Judge Joseph Wapner really started this whole “judge show” craze back in 1981, when he presided over The People’s Court. He stayed with the show until 1993. Before that, he was a judge for many years in the L.A. Superior Court and a municipal judge. Wapner passed away Sunday at the age of 97.

Howard Leeds was a veteran producer on such shows as The Brady Bunch, My Living Doll, The Bill Dana Show, The Ghost and Mrs. Muir, Diff’rent Strokes, and The Facts of Life, and a writer for those shows and others, including Meet Millie, The Red Skelton Hour, Bewitched, My Three Sons, Barney Miller, and Silver Spoons. He died at the age of 97 on February 11, though his death was first announced this week.

John Gay wrote the screenplay for the films The Courtship of Eddie’s Father, No Way to Treat a Lady, The Power, Separate Tables, and Run Silent, Run Deep, along with TV-movie remakes of Dial M For Murder, Captains Courageous, Shadow of a Doubt, and The Hunchback of Notre Dame. He also wrote for shows like General Electric Theater, Playhouse 90, Kraft Theater, and the mini-series Fatal Vision.

Like Leeds, Gay passed away earlier this month but it wasn’t announced until this week. He was 92.

Newspaper Owner Can’t Give It Away

What do you do if you own a newspaper and want to retire but you can’t even give the newspaper away to someone? You sell it.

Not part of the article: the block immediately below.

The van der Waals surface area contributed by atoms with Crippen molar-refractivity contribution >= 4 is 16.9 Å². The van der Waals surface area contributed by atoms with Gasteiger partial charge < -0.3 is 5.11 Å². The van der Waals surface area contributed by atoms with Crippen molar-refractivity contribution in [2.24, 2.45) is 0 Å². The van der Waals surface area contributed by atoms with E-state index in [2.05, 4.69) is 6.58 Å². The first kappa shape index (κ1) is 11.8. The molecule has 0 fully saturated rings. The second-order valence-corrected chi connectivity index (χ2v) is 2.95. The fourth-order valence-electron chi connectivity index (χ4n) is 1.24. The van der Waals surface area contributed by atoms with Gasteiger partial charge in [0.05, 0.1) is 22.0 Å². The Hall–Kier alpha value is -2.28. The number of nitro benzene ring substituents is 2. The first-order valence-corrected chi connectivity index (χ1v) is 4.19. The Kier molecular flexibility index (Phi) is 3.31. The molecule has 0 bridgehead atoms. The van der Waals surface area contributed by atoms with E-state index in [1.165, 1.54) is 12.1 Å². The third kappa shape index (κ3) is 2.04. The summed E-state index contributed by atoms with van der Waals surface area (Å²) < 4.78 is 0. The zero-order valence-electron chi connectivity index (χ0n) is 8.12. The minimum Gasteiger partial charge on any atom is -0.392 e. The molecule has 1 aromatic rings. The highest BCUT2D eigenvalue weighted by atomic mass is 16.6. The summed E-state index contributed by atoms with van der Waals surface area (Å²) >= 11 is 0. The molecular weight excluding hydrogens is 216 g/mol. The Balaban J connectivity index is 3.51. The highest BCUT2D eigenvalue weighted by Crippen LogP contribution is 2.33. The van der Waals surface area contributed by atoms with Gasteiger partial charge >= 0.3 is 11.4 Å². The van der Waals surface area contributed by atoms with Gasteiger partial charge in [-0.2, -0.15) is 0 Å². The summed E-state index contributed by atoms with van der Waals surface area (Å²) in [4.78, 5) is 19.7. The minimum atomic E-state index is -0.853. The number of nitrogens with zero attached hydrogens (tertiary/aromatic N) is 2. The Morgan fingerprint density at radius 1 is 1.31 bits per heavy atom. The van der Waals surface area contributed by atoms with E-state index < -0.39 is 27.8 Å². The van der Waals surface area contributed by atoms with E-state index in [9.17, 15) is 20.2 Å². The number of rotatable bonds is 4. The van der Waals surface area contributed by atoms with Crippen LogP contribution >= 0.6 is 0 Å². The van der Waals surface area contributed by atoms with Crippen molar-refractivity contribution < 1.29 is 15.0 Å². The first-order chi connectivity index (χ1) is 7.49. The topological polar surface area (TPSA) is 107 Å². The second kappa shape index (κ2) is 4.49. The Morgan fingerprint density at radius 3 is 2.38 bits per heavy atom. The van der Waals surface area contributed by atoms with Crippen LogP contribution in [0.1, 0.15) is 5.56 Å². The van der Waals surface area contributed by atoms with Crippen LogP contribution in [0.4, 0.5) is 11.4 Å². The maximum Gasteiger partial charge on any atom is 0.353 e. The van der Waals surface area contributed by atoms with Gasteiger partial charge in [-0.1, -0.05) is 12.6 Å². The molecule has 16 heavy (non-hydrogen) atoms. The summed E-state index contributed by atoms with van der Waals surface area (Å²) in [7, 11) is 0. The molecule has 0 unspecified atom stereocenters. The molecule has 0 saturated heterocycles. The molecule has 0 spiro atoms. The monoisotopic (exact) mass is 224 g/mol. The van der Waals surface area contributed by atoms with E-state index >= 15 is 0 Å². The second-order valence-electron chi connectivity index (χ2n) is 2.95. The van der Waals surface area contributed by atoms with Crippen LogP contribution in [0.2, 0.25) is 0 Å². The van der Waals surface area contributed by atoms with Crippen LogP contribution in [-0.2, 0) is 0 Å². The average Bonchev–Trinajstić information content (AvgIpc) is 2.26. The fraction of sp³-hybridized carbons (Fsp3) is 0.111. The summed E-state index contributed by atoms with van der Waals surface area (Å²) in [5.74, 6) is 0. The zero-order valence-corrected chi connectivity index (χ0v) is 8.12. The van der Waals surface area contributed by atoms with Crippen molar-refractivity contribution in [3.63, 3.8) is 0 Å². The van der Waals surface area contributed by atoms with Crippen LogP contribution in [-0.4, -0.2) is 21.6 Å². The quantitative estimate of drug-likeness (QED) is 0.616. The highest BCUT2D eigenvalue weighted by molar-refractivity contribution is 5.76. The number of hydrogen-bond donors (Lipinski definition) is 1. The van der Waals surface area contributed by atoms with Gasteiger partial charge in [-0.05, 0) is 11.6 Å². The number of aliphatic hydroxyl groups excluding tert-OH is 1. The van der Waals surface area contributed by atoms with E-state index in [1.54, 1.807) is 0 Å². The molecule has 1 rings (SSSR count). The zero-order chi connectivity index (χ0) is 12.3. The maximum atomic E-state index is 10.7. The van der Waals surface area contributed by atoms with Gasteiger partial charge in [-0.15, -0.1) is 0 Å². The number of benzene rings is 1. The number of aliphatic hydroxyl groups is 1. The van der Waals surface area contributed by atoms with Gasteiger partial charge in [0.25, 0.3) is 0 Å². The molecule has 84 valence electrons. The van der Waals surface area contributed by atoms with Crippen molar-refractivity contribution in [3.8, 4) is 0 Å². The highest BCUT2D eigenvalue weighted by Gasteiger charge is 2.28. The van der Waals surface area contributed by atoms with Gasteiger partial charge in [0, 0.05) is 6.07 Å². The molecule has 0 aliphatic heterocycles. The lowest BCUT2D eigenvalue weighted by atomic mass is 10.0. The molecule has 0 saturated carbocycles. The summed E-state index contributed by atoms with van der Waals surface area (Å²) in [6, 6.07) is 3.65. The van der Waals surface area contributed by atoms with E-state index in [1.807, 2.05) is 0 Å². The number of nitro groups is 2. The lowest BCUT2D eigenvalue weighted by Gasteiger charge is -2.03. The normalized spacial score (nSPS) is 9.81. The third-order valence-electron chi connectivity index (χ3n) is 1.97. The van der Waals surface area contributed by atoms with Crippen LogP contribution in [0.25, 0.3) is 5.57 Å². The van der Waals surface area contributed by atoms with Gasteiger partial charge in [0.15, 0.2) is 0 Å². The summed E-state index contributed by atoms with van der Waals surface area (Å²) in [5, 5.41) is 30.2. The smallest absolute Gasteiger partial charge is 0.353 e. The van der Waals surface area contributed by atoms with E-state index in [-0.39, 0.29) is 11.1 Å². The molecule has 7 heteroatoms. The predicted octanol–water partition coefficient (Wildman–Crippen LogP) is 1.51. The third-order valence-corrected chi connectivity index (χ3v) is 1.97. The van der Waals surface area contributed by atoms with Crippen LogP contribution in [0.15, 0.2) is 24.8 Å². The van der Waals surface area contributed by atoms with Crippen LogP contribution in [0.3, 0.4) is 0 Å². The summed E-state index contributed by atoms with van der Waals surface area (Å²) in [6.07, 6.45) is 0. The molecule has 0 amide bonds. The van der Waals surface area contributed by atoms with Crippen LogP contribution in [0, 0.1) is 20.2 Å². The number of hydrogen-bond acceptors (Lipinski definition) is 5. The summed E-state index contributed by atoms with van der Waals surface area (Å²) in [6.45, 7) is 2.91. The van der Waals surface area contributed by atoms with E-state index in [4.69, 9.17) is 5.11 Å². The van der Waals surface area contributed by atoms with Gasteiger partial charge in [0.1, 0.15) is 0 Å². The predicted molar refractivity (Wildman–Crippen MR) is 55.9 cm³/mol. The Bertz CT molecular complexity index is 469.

That’s what happened with the owner of the New Hardwick Gazette in Connecticut. Last year Ross Connelly held an essay contest. For only a $175 entry fee, you could enter the contest, with the winner getting ownership of the paper. But not enough people entered the contest to make it a success (he wanted 700 entries but only received 140). But one couple, Ray and Kim Small, saved the day (and the paper) by buying it outright. They took over the reins two weeks ago and promise to serve the community and keep the paper’s focus on local news.

By the way, Ray Small was actually one of the people who entered the contest.

This Week in History

Buffalo Bill Cody Born (February 26, 1846)

William Cody has often been called “America’s First Superstar” because of his long-running Buffalo Bill’s Wild West and Congress of Rough Riders of the World shows.

Charles Lindbergh’s Baby Kidnapped (March 1, 1932)